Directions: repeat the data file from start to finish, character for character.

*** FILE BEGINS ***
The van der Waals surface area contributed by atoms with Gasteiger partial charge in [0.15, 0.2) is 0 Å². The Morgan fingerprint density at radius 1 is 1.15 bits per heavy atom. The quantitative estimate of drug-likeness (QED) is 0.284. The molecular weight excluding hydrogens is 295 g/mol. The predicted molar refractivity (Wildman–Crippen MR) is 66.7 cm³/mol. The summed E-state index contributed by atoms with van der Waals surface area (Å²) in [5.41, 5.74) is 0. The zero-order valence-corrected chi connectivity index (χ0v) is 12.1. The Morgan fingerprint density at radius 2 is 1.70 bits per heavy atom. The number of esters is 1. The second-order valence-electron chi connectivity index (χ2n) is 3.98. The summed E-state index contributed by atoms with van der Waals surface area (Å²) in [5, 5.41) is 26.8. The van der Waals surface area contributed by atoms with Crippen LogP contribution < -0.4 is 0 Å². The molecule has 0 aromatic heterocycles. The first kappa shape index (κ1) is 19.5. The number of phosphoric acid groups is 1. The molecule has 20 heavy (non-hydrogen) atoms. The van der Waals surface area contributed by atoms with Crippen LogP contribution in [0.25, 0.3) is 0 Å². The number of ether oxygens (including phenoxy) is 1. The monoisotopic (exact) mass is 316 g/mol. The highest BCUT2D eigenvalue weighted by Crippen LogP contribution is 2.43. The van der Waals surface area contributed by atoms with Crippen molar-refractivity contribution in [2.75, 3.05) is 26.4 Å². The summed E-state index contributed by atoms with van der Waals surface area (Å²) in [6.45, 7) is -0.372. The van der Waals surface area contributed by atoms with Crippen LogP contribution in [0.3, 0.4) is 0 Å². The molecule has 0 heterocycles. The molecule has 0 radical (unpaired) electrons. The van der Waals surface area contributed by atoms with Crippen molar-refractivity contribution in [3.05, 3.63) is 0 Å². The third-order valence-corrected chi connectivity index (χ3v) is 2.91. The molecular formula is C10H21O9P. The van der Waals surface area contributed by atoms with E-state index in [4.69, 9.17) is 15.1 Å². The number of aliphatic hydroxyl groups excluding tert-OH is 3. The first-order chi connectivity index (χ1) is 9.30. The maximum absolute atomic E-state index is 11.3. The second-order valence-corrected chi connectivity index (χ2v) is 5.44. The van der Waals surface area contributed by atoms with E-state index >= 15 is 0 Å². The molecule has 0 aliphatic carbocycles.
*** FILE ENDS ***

The van der Waals surface area contributed by atoms with Gasteiger partial charge in [0.15, 0.2) is 0 Å². The Morgan fingerprint density at radius 1 is 1.15 bits per heavy atom. The quantitative estimate of drug-likeness (QED) is 0.284. The molecular weight excluding hydrogens is 295 g/mol. The predicted molar refractivity (Wildman–Crippen MR) is 66.7 cm³/mol. The summed E-state index contributed by atoms with van der Waals surface area (Å²) in [5.41, 5.74) is 0. The zero-order valence-corrected chi connectivity index (χ0v) is 12.1. The Morgan fingerprint density at radius 2 is 1.70 bits per heavy atom. The number of esters is 1. The second-order valence-electron chi connectivity index (χ2n) is 3.98. The summed E-state index contributed by atoms with van der Waals surface area (Å²) in [5, 5.41) is 26.8. The van der Waals surface area contributed by atoms with Crippen LogP contribution < -0.4 is 0 Å². The molecule has 0 aromatic heterocycles. The first kappa shape index (κ1) is 19.5. The number of phosphoric acid groups is 1. The molecule has 20 heavy (non-hydrogen) atoms. The van der Waals surface area contributed by atoms with Crippen LogP contribution in [0.25, 0.3) is 0 Å². The number of ether oxygens (including phenoxy) is 1. The monoisotopic (exact) mass is 316 g/mol. The highest BCUT2D eigenvalue weighted by Crippen LogP contribution is 2.43. The van der Waals surface area contributed by atoms with Crippen molar-refractivity contribution in [2.75, 3.05) is 26.4 Å². The summed E-state index contributed by atoms with van der Waals surface area (Å²) in [6.45, 7) is -0.372. The van der Waals surface area contributed by atoms with Crippen LogP contribution in [0.3, 0.4) is 0 Å². The molecule has 0 heterocycles. The molecule has 0 radical (unpaired) electrons. The van der Waals surface area contributed by atoms with Crippen molar-refractivity contribution in [3.05, 3.63) is 0 Å². The third-order valence-corrected chi connectivity index (χ3v) is 2.91. The molecular formula is C10H21O9P. The van der Waals surface area contributed by atoms with E-state index in [4.69, 9.17) is 15.1 Å². The number of aliphatic hydroxyl groups excluding tert-OH is 3. The first-order chi connectivity index (χ1) is 9.30. The maximum absolute atomic E-state index is 11.3. The second-order valence-corrected chi connectivity index (χ2v) is 5.44. The van der Waals surface area contributed by atoms with E-state index >= 15 is 0 Å². The molecule has 0 aliphatic carbocycles.